Koyro was initially renowned as Goyreo was a large and influential dynasty within the empire of Mongol. Its leadership was started by King Taejon which would later lead to the merger of three kingdoms making it a strong dynasty of the time. By the time of its dissolution, it had expanded to cover almost all of Korean peninsula. Family succession in the dynasty was initialized by the son of Wang Geon who took over leadership after the death of his father making it the trend of acquiring power (Robinson, 105).
Koyro had its courts, palace and titles regarded to as an empire other than a kingdom making it the stronghold of the Mongol empire. Strengthening the rules of the land during this time involved intermarriages with the princes of Silla and Mongolian to ensure peaceful relations through such bonds. Koryo was a protectorate towards the Yuan dynasty of Mongolian and marriages between the kings of the dynasty and the Mongolian princess resulted to suctions in the Yuan court. The dynasty ran from 918 to 1392 when the leader of the Dynasty of Joseon detached it.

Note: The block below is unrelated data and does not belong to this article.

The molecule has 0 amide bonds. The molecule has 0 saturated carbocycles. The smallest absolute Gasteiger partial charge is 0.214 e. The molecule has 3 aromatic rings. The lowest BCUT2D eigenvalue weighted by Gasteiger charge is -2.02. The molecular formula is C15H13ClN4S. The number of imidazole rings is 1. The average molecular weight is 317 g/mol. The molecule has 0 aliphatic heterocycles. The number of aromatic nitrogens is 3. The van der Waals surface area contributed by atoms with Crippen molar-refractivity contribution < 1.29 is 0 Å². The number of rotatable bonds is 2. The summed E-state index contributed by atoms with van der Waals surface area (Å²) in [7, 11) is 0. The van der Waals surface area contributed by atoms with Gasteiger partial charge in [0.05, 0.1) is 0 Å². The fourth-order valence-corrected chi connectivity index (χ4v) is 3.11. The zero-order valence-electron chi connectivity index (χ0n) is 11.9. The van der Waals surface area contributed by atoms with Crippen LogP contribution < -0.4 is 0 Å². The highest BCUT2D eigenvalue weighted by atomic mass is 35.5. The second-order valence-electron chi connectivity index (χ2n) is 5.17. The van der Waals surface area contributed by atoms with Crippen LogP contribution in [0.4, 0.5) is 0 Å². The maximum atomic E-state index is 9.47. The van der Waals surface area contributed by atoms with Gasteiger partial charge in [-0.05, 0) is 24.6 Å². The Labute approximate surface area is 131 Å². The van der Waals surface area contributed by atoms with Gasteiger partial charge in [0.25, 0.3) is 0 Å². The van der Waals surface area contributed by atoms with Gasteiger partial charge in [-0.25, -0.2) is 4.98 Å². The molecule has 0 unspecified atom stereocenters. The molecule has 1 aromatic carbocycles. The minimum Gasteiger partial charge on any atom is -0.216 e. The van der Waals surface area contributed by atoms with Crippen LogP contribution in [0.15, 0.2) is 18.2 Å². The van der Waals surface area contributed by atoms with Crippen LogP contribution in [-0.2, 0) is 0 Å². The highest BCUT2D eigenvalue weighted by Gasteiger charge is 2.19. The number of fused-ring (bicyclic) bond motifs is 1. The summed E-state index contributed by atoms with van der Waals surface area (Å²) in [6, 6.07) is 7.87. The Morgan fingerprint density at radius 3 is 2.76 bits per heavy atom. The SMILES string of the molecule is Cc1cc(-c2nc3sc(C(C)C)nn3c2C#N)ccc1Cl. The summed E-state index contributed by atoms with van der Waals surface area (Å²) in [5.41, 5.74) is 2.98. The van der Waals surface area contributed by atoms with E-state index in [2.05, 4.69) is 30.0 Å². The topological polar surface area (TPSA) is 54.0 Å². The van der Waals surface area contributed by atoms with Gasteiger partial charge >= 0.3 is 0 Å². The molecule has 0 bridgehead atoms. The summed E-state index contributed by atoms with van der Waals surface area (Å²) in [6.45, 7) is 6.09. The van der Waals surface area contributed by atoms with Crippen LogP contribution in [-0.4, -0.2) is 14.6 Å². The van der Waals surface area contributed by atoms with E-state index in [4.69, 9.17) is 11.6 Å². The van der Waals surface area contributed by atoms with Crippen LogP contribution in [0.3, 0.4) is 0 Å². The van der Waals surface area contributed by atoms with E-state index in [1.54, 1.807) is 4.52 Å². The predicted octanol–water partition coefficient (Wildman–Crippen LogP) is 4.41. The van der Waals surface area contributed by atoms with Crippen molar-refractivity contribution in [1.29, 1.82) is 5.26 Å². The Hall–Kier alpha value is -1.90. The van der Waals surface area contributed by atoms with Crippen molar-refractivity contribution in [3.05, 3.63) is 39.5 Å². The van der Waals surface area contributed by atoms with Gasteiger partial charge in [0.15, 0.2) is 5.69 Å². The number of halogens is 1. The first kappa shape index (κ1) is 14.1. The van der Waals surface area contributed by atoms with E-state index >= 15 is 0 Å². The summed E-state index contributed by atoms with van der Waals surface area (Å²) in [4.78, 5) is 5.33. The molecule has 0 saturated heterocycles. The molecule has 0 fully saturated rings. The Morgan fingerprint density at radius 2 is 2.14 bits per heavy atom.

King Kongmin emphasized on reforms within the dynasty which led to him cutting ties with Yuan and rather forming associations with Ming China. His reign started after 1341 at which time the dynasty was undergoing troubles on governance and diverse influence from Mongolian. When he realized that the Yuan was on the process of falling, he decided to cut ties with them to ensure he remains powerful (Pines, 128). The Mongolian influence had also affected the manner in which decisions were made in Koryon thus reducing their independence. The last stroll was the death of his wife in 1365 which depressed him leading to the initialization of his fall and death.
Robinson, David M. Empire's Twilight: Northeast Asia Under the Mongols. Cambridge, Mass: Harvard University Asia Center, 2009. Print.
Pines, Yuri. The Everlasting Empire: The Political Culture of Ancient China and Its Imperial Legacy. Princeton [N.J.: Princeton University Press, 2012. Print.